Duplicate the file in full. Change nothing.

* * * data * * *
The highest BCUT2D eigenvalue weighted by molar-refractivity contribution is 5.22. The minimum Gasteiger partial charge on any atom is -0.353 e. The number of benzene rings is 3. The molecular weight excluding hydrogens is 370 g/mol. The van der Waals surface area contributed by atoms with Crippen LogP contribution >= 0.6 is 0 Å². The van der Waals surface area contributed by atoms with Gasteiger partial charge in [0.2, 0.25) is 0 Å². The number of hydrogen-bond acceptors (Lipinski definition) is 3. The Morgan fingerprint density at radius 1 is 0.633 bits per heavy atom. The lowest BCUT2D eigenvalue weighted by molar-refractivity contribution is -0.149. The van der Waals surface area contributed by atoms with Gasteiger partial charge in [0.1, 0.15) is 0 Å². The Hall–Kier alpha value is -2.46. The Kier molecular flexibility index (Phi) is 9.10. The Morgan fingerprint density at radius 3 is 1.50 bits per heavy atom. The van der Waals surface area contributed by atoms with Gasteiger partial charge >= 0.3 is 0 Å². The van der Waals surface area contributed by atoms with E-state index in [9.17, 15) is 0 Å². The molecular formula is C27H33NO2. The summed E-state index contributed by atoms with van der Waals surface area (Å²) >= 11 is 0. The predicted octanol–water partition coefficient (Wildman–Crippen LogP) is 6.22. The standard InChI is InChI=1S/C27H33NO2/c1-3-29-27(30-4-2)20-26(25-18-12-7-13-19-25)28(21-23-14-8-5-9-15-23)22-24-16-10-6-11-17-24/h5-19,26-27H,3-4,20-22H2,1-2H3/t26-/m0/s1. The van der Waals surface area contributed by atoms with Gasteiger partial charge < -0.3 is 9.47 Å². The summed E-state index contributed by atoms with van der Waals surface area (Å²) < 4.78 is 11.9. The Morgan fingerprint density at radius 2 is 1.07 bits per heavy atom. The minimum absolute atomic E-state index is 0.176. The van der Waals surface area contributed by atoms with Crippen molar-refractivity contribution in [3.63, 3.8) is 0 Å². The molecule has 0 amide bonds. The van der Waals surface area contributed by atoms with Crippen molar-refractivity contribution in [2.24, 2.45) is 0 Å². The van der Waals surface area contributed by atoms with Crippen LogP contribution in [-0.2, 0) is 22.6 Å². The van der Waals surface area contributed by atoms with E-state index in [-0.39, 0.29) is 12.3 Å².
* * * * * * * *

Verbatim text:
The highest BCUT2D eigenvalue weighted by molar-refractivity contribution is 5.22. The minimum Gasteiger partial charge on any atom is -0.353 e. The number of benzene rings is 3. The molecular weight excluding hydrogens is 370 g/mol. The van der Waals surface area contributed by atoms with Crippen LogP contribution >= 0.6 is 0 Å². The van der Waals surface area contributed by atoms with Gasteiger partial charge in [0.2, 0.25) is 0 Å². The number of hydrogen-bond acceptors (Lipinski definition) is 3. The Morgan fingerprint density at radius 1 is 0.633 bits per heavy atom. The lowest BCUT2D eigenvalue weighted by molar-refractivity contribution is -0.149. The van der Waals surface area contributed by atoms with Gasteiger partial charge in [0.1, 0.15) is 0 Å². The Hall–Kier alpha value is -2.46. The Kier molecular flexibility index (Phi) is 9.10. The Morgan fingerprint density at radius 3 is 1.50 bits per heavy atom. The van der Waals surface area contributed by atoms with Gasteiger partial charge >= 0.3 is 0 Å². The van der Waals surface area contributed by atoms with E-state index in [9.17, 15) is 0 Å². The molecular formula is C27H33NO2. The summed E-state index contributed by atoms with van der Waals surface area (Å²) >= 11 is 0. The predicted octanol–water partition coefficient (Wildman–Crippen LogP) is 6.22. The standard InChI is InChI=1S/C27H33NO2/c1-3-29-27(30-4-2)20-26(25-18-12-7-13-19-25)28(21-23-14-8-5-9-15-23)22-24-16-10-6-11-17-24/h5-19,26-27H,3-4,20-22H2,1-2H3/t26-/m0/s1. The van der Waals surface area contributed by atoms with Gasteiger partial charge < -0.3 is 9.47 Å². The summed E-state index contributed by atoms with van der Waals surface area (Å²) < 4.78 is 11.9. The Morgan fingerprint density at radius 2 is 1.07 bits per heavy atom. The minimum absolute atomic E-state index is 0.176. The van der Waals surface area contributed by atoms with Crippen molar-refractivity contribution in [3.63, 3.8) is 0 Å². The molecule has 0 amide bonds. The van der Waals surface area contributed by atoms with Crippen molar-refractivity contribution in [2.24, 2.45) is 0 Å². The van der Waals surface area contributed by atoms with Crippen LogP contribution in [-0.2, 0) is 22.6 Å². The van der Waals surface area contributed by atoms with E-state index in [-0.39, 0.29) is 12.3 Å².